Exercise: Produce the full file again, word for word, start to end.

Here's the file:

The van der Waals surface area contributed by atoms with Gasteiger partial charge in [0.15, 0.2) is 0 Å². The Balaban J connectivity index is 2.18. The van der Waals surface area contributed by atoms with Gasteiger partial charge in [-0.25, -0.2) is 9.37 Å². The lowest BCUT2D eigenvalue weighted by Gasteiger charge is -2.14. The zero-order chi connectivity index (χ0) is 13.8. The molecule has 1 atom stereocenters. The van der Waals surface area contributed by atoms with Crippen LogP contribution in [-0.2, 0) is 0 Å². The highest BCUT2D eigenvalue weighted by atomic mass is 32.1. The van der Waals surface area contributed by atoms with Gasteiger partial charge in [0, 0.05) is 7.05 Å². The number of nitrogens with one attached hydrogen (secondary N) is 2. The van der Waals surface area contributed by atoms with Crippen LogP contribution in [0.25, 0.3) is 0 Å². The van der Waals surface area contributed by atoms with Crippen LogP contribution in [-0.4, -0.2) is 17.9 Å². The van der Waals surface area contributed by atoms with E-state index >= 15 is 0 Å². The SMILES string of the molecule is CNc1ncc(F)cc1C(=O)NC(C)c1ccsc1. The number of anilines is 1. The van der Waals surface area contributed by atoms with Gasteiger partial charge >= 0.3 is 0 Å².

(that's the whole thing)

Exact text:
The van der Waals surface area contributed by atoms with Gasteiger partial charge in [0.15, 0.2) is 0 Å². The Balaban J connectivity index is 2.18. The van der Waals surface area contributed by atoms with Gasteiger partial charge in [-0.25, -0.2) is 9.37 Å². The lowest BCUT2D eigenvalue weighted by Gasteiger charge is -2.14. The zero-order chi connectivity index (χ0) is 13.8. The molecule has 1 atom stereocenters. The van der Waals surface area contributed by atoms with Crippen LogP contribution in [-0.2, 0) is 0 Å². The highest BCUT2D eigenvalue weighted by atomic mass is 32.1. The van der Waals surface area contributed by atoms with Gasteiger partial charge in [0, 0.05) is 7.05 Å². The number of nitrogens with one attached hydrogen (secondary N) is 2. The van der Waals surface area contributed by atoms with Crippen LogP contribution in [0.25, 0.3) is 0 Å². The van der Waals surface area contributed by atoms with Crippen LogP contribution in [-0.4, -0.2) is 17.9 Å². The van der Waals surface area contributed by atoms with E-state index >= 15 is 0 Å². The SMILES string of the molecule is CNc1ncc(F)cc1C(=O)NC(C)c1ccsc1. The number of anilines is 1. The van der Waals surface area contributed by atoms with Gasteiger partial charge >= 0.3 is 0 Å².